However, as Christians, we have an additional obligation. We are explicitly commanded to be patient. (Romans 12:12; Ephesians 4:2; I Thessalonians 5:14) Patience is a necessary component of love—if we are not patient people, there is a legitimate reason to doubt our love. (I Corinthians 13:4-8) Patience is a fruit of the Spirit (Galatians 5:22-23), which indeed tells us just why it matters so much to God. Patience is a fruit or product of His Spirit, because it is part of His character.
In the Old Testament, the Lord is described time and time again as being ‘slow to anger’. (Exodus 34:5-7) This is demonstrated clearly through His gracious response to the unwavering pattern of sin and rebellion by His chosen people, Israel. Although God chose to bless them and make them His own—not as a result of any merit in them but only out of His goodness and mercy and love (Deuteronomy 7:7-9)—the people of Israel kept falling away from Him. More than that, they prostituted themselves by worshiping false gods. (Nehemiah 9:16-18) Even though the one true God was right there with them, they chose powerless, man-made gods instead. Yet despite this, the Lord never completely abandoned them. He punished them, yes, and disciplined them, and some very unpleasant things happened to the nation of Israel over the years. But He never completely destroyed them, and the punishments he exacted were never as bad as what Israel deserved. He preserved a remnant, and He Himself made a way for His disobedient and treacherous people to repent and be restored to fellowship with Him. (Joel 2:13) This is why the psalmists repeatedly praise God for His patience toward His people. (Psalm 86:15; Psalm 103:8; Psalm 145:8)
This pattern continues in the New Testament, as the patience of God culminates in the figure of Christ, sent to live as a man and die a horrible, shameful death for the sins we all committed, that we might be saved to eternal life and fellowship with Him. (I Peter 3:15) The Lord demonstrated His perfect patience by showing mercy to sinners. (I Timothy 1:16) And as we stumble along the road to sanctification, suffering setback after setback, slipping, sliding, and backsliding all the way, He does not despair of us or abandon us or throw in the towel. He continues to keep us and work in us and through us to make us into His holy people. (Romans 7:15-25; And every day that He prolongs His return and judgment, He shows still more patience, allowing still more sinners the chance to repent, believe, and be saved. (II Peter 3:9)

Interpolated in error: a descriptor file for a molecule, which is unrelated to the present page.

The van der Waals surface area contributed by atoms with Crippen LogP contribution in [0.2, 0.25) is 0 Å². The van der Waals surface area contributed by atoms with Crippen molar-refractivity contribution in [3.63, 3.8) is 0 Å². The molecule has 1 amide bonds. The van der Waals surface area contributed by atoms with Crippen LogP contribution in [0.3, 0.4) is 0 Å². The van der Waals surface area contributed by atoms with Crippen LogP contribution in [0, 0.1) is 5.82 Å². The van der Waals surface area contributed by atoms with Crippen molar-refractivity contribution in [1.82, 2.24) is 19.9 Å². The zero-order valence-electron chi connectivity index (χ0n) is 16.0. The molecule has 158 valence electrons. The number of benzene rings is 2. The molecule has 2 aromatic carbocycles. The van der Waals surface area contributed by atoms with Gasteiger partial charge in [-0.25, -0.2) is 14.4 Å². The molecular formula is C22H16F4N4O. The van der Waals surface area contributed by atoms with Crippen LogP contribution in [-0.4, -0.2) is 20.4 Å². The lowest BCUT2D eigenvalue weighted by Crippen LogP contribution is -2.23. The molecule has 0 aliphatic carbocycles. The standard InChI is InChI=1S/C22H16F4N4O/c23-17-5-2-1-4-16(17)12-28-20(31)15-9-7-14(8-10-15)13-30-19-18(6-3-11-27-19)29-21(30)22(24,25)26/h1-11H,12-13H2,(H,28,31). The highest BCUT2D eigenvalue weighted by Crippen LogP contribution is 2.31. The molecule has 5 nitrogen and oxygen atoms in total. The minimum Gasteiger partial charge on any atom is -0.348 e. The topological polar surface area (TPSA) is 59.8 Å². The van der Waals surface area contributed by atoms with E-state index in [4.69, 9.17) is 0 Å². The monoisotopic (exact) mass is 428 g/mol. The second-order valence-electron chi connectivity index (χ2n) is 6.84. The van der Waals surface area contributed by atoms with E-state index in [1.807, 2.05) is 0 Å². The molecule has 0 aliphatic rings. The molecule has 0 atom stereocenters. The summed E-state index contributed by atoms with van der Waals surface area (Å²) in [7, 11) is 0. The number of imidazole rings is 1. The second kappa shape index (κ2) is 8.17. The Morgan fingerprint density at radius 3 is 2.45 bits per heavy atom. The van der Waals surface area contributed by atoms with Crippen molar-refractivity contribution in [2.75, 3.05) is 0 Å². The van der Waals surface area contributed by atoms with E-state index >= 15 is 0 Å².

Christians, then, are to show patience for two reasons. First, God is patient, and we have been made in His image and are to reflect His character (at least with regard to his communicable attributes). (Matthew 5:48; Ephesians 5:1) We are indwelt by His Spirit, and should live in a manner consistent with the character of Him who lives in us. But God is not merely objectively patient. He is—and has been—patient with us. We have sinned against Him, aggrieved Him, rebelled against Him, and sought to steal for ourselves the glory due His name. Yet He responded to our supremely unpleasant and hostile behavior with patience and forgiveness. So then, as we face difficulties, struggles, annoyances, and irritations, we should respond with some small reflection of the patience He has showed us. (Colossians 3:12-13) The world is full of irritating—even infuriating—people, but no one has ever aggravated me to the extent that my actions have aggravated the Living God. And that ought to be more than enough to make me so patient that I make James Herriot look like a walking temper-tantrum.
Alexis Neal is an attorney in the Washington, D.C., area. She regularly reviews young adult literature at www.childrensbooksandreviews.com and everything else at quantum-meruit.blogspot.com.